I hope they too will look for opportunities to appropriately (see below) love and train their kids and make it a priority to serve their neighbor, friends and the needy around them

Two, in what may appear an opposing goal, I hope they saw my wife and I making our marriage and time together a high priority and continuing that goal after they left our home.  While yes we do make sacrifices for our kids and others, our relationship is still important and that has to be balanced out with our other commitments.  Some couples unfortunately make their kids and other family requirements their mini-god and worship at the altar of busyness around them.

In fact, we continue to pray that now as adults our grown children can find the healthy balance between parenting and keep their own relationships strong and healthy.

Third, I hope they will ultimately see that while I am clearly flawed that I made my faith, my walk with Jesus more than just something I did for work, to feel better or to impress others. I hope someday they'll look at my Bibles filled with notes from my personal study. I hope they can meet a few people whose lives were touched because I invested spiritually in them.

I hope they can see times when I stood up and did the right thing even though there was opportunity to do otherwise. I plan to share more stories about how God intervened and gave me opportunities to help others that I could never have done on my own. I pray that long after I'm gone they will see a spiritual legacy lived out in the lives of hundreds of others, including them, that my life touched over the years.

Yes, there are things that may get lost in a flood, fire or just because they wear out. But there are some things that need to last and be shared with the next generation. What will your list include?
Gary Sinclair Writer | Speaker | Leader

Gary is currently a consultant, teacher, speaker and chaplain providing resources for families, leaders and churches.

Friday, January 15, 2016

Life Is A Vapor: Make The Most Of It Now.

An early morning text woke me today, telling me what I had feared that a sweet man and friend from my church had died following a major surgery. He loved Jesus and was never afraid to talk about his faith, raise his hands in worship or serve others.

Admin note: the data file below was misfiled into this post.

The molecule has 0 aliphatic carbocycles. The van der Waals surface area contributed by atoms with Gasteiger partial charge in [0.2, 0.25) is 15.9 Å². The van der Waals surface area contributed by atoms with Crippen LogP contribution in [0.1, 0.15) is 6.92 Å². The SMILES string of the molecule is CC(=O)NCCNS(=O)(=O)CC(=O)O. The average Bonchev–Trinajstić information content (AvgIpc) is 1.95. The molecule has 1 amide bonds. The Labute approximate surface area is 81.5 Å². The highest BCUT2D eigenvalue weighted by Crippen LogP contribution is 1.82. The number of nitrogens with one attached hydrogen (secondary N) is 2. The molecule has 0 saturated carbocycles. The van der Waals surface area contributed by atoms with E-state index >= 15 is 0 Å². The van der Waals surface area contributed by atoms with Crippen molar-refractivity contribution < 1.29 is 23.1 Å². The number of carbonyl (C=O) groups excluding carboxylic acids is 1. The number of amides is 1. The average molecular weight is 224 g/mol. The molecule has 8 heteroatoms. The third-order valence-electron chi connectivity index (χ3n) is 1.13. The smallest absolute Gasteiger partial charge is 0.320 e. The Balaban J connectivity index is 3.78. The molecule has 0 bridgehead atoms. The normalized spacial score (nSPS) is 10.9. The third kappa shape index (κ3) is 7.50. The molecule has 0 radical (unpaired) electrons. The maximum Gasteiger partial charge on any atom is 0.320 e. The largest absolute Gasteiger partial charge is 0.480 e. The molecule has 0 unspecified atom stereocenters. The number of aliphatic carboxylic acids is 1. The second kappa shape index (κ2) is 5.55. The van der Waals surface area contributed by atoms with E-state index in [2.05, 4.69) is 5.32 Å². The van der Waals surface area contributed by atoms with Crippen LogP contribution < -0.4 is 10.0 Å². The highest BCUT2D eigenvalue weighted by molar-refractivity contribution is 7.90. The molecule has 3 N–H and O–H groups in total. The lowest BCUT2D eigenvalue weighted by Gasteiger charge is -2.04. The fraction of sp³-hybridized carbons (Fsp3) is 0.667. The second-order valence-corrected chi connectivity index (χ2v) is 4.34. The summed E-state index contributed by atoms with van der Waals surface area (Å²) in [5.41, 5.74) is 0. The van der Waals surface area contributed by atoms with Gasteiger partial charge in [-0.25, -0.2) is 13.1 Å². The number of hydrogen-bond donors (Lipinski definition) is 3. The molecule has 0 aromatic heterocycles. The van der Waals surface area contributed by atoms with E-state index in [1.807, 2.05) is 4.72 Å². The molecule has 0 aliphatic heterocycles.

He'd had quite a few surgeries in the eighteen months I've been at the church so I called him our Bionic Man. He loved the joking and always made my day with his smile and attitude. He was a key part of our MenUP! planning team again for this year's retreat in April. A lot of us are going to miss him.

But it seems like our church and community have recently lost an unusual number of people to deaths that weren't anticipated or expected. Most were way too young, some teens, some suicides, others in accidents or had health issues that went bad. So many families are still reeling from the pain of an empty space in their lives.

And of course, we can never hope to understand why and need to trust that God did not miss these events. Thankfully, when people know Jesus and have a relationship with God, we enjoy a hope that we'll see them again. But the the loss is still overwhelming and the sadness great.

And every one of these losses that any of us experience should be a prompting to not waste the special time with people close to us that we now enjoy. I know I need to do a constant check on my priorities that I slow down and keep the main things the main things. Do I really embrace every moment that I have with my spouse, kids, grandkids and extended family?

Are we just running through life doing what we think HAS to be done when there are moments we could be enjoying with those we love that cannot be embraced at 70 mph? Do we savor each other, take time to hear their stories or just play and have fun anymore without a schedule to follow?

Are there people we need to say thank you to or I'm sorry or I love you that could be gone before we know it and we've missed our chance.